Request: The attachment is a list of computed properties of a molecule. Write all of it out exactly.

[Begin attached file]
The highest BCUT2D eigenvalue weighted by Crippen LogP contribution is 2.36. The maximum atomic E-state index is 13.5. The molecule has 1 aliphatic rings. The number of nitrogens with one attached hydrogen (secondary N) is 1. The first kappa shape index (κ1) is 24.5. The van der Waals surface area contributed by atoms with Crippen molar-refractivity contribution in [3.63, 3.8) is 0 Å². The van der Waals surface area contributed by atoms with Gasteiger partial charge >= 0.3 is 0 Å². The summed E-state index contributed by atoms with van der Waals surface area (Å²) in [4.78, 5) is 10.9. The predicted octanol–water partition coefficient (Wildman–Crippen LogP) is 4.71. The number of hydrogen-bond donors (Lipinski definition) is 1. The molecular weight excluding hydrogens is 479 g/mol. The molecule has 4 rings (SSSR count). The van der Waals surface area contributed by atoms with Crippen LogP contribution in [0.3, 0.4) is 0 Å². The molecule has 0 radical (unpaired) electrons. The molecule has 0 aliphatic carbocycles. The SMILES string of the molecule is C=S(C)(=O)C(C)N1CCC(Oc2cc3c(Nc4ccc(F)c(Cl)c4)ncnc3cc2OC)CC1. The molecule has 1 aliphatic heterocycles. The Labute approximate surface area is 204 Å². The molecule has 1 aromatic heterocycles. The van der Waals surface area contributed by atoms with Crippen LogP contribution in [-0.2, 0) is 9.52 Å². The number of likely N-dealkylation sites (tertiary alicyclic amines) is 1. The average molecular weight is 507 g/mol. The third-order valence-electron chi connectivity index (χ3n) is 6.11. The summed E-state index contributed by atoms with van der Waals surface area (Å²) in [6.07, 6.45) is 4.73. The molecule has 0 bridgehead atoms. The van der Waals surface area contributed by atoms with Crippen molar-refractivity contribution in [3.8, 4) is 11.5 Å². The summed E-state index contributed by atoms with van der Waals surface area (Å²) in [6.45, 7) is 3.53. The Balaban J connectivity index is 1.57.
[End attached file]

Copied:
The highest BCUT2D eigenvalue weighted by Crippen LogP contribution is 2.36. The maximum atomic E-state index is 13.5. The molecule has 1 aliphatic rings. The number of nitrogens with one attached hydrogen (secondary N) is 1. The first kappa shape index (κ1) is 24.5. The van der Waals surface area contributed by atoms with Crippen molar-refractivity contribution in [3.63, 3.8) is 0 Å². The van der Waals surface area contributed by atoms with Gasteiger partial charge >= 0.3 is 0 Å². The summed E-state index contributed by atoms with van der Waals surface area (Å²) in [4.78, 5) is 10.9. The predicted octanol–water partition coefficient (Wildman–Crippen LogP) is 4.71. The number of hydrogen-bond donors (Lipinski definition) is 1. The molecular weight excluding hydrogens is 479 g/mol. The molecule has 4 rings (SSSR count). The van der Waals surface area contributed by atoms with Crippen LogP contribution in [0.3, 0.4) is 0 Å². The molecule has 0 radical (unpaired) electrons. The molecule has 0 aliphatic carbocycles. The SMILES string of the molecule is C=S(C)(=O)C(C)N1CCC(Oc2cc3c(Nc4ccc(F)c(Cl)c4)ncnc3cc2OC)CC1. The molecule has 1 aliphatic heterocycles. The Labute approximate surface area is 204 Å². The molecule has 1 aromatic heterocycles. The van der Waals surface area contributed by atoms with Crippen LogP contribution in [-0.2, 0) is 9.52 Å². The number of likely N-dealkylation sites (tertiary alicyclic amines) is 1. The average molecular weight is 507 g/mol. The third-order valence-electron chi connectivity index (χ3n) is 6.11. The summed E-state index contributed by atoms with van der Waals surface area (Å²) in [6.07, 6.45) is 4.73. The molecule has 0 bridgehead atoms. The van der Waals surface area contributed by atoms with Crippen molar-refractivity contribution in [3.8, 4) is 11.5 Å². The summed E-state index contributed by atoms with van der Waals surface area (Å²) in [6.45, 7) is 3.53. The Balaban J connectivity index is 1.57.